Half of East Lancashire families say lack of respect for dying relatives (From Lancashire Telegraph)
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Half of East Lancashire families say lack of respect for dying relatives
12:00pm Saturday 29th March 2014 in News
Just over half of grieving East Lancashire families said their loved ones were always treated with respect by doctors and nurses during their final hours, new figures show.
Answering a national survey, just 48.2 per cent of families whose relative was treated by NHS Blackburn with Darwen said they were always treated with respect by doctors, while the same amount said they were always treated with respect by nurses too.
The National Survey of Bereaved People (Voices) survey also found that, in 2011/12, 55.8 per cent of families whose relative was treated by NHS East Lancashire said they were always treated with respect by doctors, while 48.7 per cent said they were always treated with respect by nurses.
Nationally, 57.9 per cent of grieving families said respect was always given by doctors, and by nurses in 49.9 per cent of cases - meaning NHS Blackburn with Darwen and East Lancashire performed below the national average.
Russ McClean, of East Lancashire Patient Voices group, said: “I’m a little distressed that this is happening across our patch.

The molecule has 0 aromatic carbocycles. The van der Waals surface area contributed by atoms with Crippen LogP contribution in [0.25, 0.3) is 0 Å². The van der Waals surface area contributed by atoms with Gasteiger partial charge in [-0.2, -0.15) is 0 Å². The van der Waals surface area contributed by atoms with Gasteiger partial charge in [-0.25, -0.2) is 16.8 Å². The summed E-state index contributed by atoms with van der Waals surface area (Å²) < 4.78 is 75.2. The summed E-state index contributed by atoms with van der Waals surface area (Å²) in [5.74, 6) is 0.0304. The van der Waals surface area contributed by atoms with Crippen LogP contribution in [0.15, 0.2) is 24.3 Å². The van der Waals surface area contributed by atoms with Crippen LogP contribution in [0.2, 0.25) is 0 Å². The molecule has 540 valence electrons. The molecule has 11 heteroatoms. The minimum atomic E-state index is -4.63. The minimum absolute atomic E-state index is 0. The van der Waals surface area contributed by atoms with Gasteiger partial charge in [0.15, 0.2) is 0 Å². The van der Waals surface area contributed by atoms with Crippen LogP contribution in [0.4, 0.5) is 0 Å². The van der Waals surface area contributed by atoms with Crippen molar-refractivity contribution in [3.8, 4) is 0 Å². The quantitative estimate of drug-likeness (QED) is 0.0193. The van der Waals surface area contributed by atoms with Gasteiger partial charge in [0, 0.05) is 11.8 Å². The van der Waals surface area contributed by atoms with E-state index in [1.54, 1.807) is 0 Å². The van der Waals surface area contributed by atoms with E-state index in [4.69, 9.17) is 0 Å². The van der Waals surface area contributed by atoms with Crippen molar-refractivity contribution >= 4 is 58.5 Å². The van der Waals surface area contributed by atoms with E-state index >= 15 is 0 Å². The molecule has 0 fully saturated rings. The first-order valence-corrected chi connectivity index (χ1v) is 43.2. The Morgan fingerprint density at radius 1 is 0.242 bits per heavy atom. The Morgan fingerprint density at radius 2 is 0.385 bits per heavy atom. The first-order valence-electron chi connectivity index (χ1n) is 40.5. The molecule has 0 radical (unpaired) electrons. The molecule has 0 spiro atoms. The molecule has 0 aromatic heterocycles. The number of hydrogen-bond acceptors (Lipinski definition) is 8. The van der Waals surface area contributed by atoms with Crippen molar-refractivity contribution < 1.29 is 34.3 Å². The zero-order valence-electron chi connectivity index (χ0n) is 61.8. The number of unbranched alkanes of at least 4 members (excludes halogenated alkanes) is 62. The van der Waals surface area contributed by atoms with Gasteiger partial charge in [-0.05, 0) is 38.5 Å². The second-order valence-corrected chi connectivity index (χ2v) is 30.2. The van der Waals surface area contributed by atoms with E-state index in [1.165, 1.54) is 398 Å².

“Of course death is a very emotive issue, and patients and their relatives are at their most vulnerable at that time of their life.
“Part of the problem is doctors and nurses are over-worked and under enormous pressure.
“There are a lot of people in hospitals, and I don’t think end of life care is as good as it can be.”
The survey also found doctors and nurses working in a hospice setting were more likely to remain respectful than those working in a hospital, although the sample size was significantly smaller, the Office of National Statistics said.
Mr McClean added: “Hospices are charities, and both of our clinical commisioning groups pump a lot of money into them, and I would really like to see more joined up care coming from all the agencies involved and more support. But it’s the old adage - it all boils down to money.
“Sometimes doctors and nurses can give that level of care in a hospital that they can give in a hospital. There just aren’t the resources.”
Meg Davey, deputy chief nurse and lead for patient experience at East Lancashire Hospitals NHS Trust, said: “The trust promotes dignity and respect for all patients, and has a ‘transforming end of life care’ programme which trains all staff to support the care of patients whose potential for recovery is uncertain.
“We are confident that this training will further help our staff; nurses, support staff and doctors when treating these patients.
“In addition, in our recent inpatient survey, 71.4 per cent of our patients said overall they were always treated with dignity and respect.”
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